Leaving a Letter of Wishes for your Executor or Trustee

You are doing your estate planning and wish to set up a trust to look after your children until they are old enough to handle their own money, or to look after a spouse, before giving the capital to children from a previous relationship, or to provide for a disabled child for a lifetime.

Many wills and family trusts create trusts which leave a wide range of discretion for the trustee of the trust created. The discretion is important because it is hard to predict what will happen in the future with the lives of the beneficiaries or with changes to the tax system in Canada. You want your trustee to have as much flexibility as possible to deal with any contingencies which may arise.

You would also like to give your trustee some guidance on what you have in mind for how they make decisions about what to advance to beneficiaries and when. You definitely want them to advance for the education of your children, including post-secondary, but do you want them to help your child buy a car if they need it to get to school? Do you want them to advance money from the trust to help your child make a down payment on a house? Do you want the trustee to advance funds to a child to invest in a business? How about investing in an investment opportunity?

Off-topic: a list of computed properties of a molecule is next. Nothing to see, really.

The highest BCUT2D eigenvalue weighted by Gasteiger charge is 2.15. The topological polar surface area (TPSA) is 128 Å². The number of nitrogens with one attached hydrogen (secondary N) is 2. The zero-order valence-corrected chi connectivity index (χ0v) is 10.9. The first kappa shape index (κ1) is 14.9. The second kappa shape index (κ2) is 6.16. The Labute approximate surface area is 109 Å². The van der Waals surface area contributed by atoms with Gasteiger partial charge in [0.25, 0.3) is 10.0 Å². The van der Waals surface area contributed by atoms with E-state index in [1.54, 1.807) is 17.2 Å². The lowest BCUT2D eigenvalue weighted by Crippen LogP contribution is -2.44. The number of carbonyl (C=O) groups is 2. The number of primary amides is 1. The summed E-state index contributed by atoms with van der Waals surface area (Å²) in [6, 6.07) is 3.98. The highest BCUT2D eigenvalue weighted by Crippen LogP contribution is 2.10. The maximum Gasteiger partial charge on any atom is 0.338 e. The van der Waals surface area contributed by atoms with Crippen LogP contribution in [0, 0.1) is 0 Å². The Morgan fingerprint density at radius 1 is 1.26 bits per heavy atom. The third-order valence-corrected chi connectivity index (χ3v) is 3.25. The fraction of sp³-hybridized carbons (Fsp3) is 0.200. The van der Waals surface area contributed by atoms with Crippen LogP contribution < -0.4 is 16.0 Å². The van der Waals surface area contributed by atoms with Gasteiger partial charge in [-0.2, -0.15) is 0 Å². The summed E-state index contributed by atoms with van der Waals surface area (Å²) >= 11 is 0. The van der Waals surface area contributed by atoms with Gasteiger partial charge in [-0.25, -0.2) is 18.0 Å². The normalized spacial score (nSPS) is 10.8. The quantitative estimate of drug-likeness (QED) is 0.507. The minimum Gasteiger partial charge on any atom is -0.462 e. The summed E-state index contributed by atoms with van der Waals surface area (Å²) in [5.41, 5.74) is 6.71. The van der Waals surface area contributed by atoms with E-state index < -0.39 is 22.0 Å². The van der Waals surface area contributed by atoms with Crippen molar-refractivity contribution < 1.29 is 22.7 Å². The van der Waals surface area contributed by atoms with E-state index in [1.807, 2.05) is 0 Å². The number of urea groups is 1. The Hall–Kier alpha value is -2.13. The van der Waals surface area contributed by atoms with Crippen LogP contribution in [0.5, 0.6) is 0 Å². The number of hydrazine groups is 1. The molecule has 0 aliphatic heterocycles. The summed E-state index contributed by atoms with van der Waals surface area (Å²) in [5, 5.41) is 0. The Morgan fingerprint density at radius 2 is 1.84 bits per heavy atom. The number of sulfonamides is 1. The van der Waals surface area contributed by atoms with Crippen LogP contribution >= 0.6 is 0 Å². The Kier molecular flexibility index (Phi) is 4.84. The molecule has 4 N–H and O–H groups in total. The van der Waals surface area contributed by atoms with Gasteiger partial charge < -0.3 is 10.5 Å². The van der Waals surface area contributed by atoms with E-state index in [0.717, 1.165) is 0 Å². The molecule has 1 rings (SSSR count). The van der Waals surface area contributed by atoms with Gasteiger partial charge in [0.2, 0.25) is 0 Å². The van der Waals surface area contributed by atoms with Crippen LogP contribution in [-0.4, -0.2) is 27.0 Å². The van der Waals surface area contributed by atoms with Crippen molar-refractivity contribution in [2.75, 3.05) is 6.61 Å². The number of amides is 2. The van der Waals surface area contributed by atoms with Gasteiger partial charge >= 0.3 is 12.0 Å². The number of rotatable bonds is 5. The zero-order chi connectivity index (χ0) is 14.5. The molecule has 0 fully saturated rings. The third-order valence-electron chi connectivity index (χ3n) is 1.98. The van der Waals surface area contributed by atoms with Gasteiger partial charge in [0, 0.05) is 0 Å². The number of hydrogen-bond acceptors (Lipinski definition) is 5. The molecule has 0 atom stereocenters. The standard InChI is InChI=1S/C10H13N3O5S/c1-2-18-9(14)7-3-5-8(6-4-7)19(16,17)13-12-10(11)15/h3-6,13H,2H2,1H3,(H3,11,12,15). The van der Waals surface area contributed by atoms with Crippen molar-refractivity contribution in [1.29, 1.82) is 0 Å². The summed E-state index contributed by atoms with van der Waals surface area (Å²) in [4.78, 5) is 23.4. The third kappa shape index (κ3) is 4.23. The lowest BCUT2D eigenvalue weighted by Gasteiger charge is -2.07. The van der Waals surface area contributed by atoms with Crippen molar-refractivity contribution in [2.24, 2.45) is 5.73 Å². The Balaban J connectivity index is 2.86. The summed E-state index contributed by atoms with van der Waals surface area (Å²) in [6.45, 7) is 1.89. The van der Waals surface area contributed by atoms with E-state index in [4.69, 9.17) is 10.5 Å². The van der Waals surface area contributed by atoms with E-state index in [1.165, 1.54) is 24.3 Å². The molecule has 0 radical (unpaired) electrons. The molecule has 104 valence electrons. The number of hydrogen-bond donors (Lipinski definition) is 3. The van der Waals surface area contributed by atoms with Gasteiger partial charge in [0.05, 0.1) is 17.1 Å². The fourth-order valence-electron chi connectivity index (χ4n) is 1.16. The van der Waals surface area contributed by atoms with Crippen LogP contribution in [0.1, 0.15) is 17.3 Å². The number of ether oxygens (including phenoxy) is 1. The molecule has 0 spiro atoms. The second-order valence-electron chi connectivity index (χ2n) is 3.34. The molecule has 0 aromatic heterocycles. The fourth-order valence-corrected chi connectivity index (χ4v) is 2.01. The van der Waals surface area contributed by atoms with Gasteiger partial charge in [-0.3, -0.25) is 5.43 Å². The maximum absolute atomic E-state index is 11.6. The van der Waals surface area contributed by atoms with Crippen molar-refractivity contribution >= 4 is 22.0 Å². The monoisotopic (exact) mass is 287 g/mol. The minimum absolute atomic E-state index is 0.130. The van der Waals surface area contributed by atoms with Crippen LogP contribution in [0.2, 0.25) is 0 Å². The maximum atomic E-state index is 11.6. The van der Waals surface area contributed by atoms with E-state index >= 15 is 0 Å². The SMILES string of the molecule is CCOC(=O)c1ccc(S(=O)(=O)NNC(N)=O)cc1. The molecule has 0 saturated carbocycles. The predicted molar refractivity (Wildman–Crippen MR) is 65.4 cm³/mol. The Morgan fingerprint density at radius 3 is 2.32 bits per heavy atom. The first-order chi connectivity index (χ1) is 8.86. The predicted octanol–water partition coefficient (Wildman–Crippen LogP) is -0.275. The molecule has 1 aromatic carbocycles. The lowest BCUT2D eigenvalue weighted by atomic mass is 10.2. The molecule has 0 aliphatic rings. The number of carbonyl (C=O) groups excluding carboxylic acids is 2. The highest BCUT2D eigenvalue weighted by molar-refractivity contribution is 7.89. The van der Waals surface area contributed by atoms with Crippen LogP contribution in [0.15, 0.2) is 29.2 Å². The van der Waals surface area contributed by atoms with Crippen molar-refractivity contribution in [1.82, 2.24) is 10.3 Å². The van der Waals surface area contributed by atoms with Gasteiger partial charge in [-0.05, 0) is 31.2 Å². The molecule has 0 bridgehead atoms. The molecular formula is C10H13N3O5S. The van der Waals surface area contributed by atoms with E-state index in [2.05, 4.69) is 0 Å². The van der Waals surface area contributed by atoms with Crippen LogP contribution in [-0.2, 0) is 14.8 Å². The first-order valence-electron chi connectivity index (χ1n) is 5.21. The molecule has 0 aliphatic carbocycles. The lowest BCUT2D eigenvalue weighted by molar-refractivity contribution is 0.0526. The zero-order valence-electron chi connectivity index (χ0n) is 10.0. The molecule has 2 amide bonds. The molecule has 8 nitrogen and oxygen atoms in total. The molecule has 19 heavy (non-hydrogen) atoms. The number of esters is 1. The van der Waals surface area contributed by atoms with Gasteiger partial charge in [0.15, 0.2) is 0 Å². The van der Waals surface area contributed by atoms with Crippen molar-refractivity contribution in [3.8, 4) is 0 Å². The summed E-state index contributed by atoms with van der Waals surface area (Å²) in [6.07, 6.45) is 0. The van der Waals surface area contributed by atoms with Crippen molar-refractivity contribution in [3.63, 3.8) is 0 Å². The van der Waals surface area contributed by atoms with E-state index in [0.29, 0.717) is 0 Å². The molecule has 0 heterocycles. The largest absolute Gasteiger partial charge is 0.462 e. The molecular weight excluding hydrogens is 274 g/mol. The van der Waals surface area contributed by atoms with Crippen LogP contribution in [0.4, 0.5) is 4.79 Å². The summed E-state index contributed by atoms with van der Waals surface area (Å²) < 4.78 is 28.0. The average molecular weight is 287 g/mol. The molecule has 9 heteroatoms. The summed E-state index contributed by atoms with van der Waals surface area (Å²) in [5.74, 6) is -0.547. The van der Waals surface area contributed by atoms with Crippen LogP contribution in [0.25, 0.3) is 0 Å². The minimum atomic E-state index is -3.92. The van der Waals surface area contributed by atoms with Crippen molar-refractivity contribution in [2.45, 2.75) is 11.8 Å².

With a second spouse, where you want to preserve some of your estate for your children, if there is the right to encroach on capital, what do you see as circumstances where this would be appropriate? Obviously, the trustee can encroach for medical treatment or care, but what about travelling or buying a holiday home?

The further you get from the necessities of life, the more helpful guidance will be to your trustee. You can provide this guidance by preparing a letter of wishes for your trustee. This is a private instruction letter to your trustee, which is not available to your beneficiaries, so you can be as candid in your thoughts as you wish, without the fear of offending someone.

Your lawyer can give you guidance, based on the law and on his or her experience, to help you draft this letter of wishes. It can be done when you are creating the trust, or afterwards, upon reflection. Your trustee will be grateful for the guidance!

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